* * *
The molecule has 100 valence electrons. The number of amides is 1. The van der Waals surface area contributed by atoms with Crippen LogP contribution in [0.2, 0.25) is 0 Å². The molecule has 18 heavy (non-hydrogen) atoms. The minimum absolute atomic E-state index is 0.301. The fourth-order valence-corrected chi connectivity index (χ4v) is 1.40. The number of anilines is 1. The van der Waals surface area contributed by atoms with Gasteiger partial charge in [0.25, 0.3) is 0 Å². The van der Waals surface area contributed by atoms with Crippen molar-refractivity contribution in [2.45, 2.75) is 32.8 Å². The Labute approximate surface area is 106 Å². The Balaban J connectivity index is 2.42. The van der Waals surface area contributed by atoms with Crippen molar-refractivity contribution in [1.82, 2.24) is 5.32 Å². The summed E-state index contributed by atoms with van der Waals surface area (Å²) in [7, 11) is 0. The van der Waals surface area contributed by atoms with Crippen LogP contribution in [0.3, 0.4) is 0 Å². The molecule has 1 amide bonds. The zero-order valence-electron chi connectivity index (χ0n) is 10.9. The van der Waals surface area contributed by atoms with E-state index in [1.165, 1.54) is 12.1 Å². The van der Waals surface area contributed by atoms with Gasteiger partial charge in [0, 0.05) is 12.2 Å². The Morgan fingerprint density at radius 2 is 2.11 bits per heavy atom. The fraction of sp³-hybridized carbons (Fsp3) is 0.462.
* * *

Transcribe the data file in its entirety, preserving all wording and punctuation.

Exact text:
The molecule has 100 valence electrons. The number of amides is 1. The van der Waals surface area contributed by atoms with Crippen LogP contribution in [0.2, 0.25) is 0 Å². The molecule has 18 heavy (non-hydrogen) atoms. The minimum absolute atomic E-state index is 0.301. The fourth-order valence-corrected chi connectivity index (χ4v) is 1.40. The number of anilines is 1. The van der Waals surface area contributed by atoms with Gasteiger partial charge in [0.25, 0.3) is 0 Å². The van der Waals surface area contributed by atoms with Crippen molar-refractivity contribution in [2.45, 2.75) is 32.8 Å². The Labute approximate surface area is 106 Å². The Balaban J connectivity index is 2.42. The van der Waals surface area contributed by atoms with Crippen molar-refractivity contribution in [1.82, 2.24) is 5.32 Å². The summed E-state index contributed by atoms with van der Waals surface area (Å²) in [7, 11) is 0. The van der Waals surface area contributed by atoms with Crippen LogP contribution in [0.3, 0.4) is 0 Å². The molecule has 1 amide bonds. The zero-order valence-electron chi connectivity index (χ0n) is 10.9. The van der Waals surface area contributed by atoms with E-state index in [1.165, 1.54) is 12.1 Å². The van der Waals surface area contributed by atoms with Gasteiger partial charge in [0, 0.05) is 12.2 Å². The Morgan fingerprint density at radius 2 is 2.11 bits per heavy atom. The fraction of sp³-hybridized carbons (Fsp3) is 0.462.